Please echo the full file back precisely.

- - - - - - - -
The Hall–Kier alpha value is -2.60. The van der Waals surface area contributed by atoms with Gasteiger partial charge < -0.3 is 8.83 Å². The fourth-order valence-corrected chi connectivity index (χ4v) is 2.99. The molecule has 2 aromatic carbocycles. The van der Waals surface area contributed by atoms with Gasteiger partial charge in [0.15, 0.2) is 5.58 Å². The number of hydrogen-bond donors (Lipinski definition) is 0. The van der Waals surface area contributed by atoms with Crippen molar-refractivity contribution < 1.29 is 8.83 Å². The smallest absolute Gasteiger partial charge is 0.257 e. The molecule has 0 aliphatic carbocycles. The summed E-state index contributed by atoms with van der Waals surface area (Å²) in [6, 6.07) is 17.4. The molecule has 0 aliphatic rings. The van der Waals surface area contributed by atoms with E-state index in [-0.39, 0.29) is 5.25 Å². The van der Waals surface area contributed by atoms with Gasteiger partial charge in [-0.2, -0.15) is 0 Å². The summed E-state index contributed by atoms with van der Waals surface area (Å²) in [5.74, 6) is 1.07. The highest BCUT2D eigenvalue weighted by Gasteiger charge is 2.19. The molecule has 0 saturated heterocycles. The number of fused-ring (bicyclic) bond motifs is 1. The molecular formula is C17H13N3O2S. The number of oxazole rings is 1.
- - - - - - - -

The Hall–Kier alpha value is -2.60. The van der Waals surface area contributed by atoms with Gasteiger partial charge < -0.3 is 8.83 Å². The fourth-order valence-corrected chi connectivity index (χ4v) is 2.99. The molecule has 2 aromatic carbocycles. The van der Waals surface area contributed by atoms with Gasteiger partial charge in [0.15, 0.2) is 5.58 Å². The number of hydrogen-bond donors (Lipinski definition) is 0. The van der Waals surface area contributed by atoms with Crippen molar-refractivity contribution < 1.29 is 8.83 Å². The smallest absolute Gasteiger partial charge is 0.257 e. The molecule has 0 aliphatic carbocycles. The summed E-state index contributed by atoms with van der Waals surface area (Å²) in [6, 6.07) is 17.4. The molecule has 0 aliphatic rings. The van der Waals surface area contributed by atoms with E-state index in [-0.39, 0.29) is 5.25 Å². The van der Waals surface area contributed by atoms with Gasteiger partial charge in [-0.2, -0.15) is 0 Å². The summed E-state index contributed by atoms with van der Waals surface area (Å²) in [5.74, 6) is 1.07. The highest BCUT2D eigenvalue weighted by Gasteiger charge is 2.19. The molecule has 0 saturated heterocycles. The number of fused-ring (bicyclic) bond motifs is 1. The molecular formula is C17H13N3O2S. The number of oxazole rings is 1.